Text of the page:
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Examining issues of 'social licence to operate' facing the minerals sector
The resources sector requires ongoing community acceptance if it is to continue to contribute to the wellbeing of Australia. In Victoria, the government is committed to assessing how resource projects operate in harmony with local communities, and the situations which give rise to significant conflict. Futureye was commissioned to assess these issues through a study of social licence to operate in the minerals sector.
Futureye reviewed issues of social licence to operate in the minerals sector, identifying and assessing the non-economic impacts of resource projects and communities response to the impacts. The process also assessed the extent of uncertainty to the resource industry’s social licence to operate in Victoria, identified best-practice approaches to community relations (in Australia and internationally) and developed a social licence to operate Management System for industry.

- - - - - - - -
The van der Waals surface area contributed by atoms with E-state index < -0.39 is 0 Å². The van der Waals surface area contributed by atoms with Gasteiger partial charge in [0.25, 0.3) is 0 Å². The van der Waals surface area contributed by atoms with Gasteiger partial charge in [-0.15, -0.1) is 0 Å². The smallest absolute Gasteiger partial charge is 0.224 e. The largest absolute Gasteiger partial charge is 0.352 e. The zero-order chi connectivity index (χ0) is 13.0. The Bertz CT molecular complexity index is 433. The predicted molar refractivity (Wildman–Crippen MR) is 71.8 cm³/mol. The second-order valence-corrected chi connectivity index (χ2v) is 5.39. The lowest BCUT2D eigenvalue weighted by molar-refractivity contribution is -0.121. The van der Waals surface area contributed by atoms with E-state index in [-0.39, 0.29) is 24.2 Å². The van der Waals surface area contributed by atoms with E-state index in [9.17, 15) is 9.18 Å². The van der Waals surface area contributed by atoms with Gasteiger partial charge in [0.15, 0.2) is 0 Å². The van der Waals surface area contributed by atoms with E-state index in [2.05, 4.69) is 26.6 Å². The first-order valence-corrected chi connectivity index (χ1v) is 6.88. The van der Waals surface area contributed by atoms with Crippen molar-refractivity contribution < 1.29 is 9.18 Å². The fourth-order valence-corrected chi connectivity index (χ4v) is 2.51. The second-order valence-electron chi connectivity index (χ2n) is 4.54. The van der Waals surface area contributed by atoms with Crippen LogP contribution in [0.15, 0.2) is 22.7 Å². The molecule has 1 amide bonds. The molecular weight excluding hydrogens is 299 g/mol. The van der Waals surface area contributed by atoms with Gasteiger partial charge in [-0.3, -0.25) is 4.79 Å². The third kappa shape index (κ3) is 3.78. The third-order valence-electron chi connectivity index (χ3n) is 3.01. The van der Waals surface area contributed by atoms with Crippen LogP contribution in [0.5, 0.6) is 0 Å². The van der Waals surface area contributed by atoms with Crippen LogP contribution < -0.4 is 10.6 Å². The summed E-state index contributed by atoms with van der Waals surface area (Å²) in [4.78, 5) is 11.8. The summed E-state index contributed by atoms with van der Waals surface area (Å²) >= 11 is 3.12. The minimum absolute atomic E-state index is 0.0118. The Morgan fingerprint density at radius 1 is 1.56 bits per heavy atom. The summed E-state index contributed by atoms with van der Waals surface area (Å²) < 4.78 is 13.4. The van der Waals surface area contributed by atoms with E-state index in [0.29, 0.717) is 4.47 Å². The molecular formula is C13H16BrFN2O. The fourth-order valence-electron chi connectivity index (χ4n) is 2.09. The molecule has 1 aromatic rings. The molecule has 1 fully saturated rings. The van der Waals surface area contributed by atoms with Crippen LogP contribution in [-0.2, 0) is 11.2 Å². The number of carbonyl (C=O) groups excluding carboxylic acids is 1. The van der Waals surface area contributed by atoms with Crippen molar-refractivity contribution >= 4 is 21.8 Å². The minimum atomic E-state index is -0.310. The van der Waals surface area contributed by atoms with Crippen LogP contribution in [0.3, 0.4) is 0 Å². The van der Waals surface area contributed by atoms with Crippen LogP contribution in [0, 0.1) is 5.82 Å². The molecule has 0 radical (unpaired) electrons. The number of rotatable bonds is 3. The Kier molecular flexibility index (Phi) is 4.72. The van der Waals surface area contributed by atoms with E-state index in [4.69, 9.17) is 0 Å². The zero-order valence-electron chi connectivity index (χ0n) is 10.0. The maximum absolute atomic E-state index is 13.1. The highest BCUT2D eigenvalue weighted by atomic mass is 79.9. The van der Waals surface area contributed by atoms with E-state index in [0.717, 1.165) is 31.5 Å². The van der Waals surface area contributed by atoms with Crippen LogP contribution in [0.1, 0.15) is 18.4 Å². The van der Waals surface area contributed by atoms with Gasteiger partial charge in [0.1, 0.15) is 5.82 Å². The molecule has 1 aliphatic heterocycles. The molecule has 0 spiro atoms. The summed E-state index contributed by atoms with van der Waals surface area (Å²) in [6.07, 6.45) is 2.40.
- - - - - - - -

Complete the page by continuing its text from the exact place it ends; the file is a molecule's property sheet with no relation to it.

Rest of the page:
Futureye then worked with the Victorian Department of Primary Industries (DPI) to identify key areas where government can improve its performance and others to work better with local communities. It also identified actions for the DPI to build a stronger community relations capacity, reduce conflicts and implement best-practice approaches. Futureye facilitated a ‘Futures Planning and Organisational Change’ workshop with the DPI to achieve these learning outcomes in a collaborative setting. A vision for the future was developed with corresponding strategies to realise this vision and keep ahead of changing community expectations.
The project has provided the CSIRO and DPI with a deeper understanding of the current and future environments facing the minerals sector in Australia. The outcome was a series of recommendations around a strategic framework and a three-year action plan to position the DPI to operate effectively at the interface between the resource industry and communities.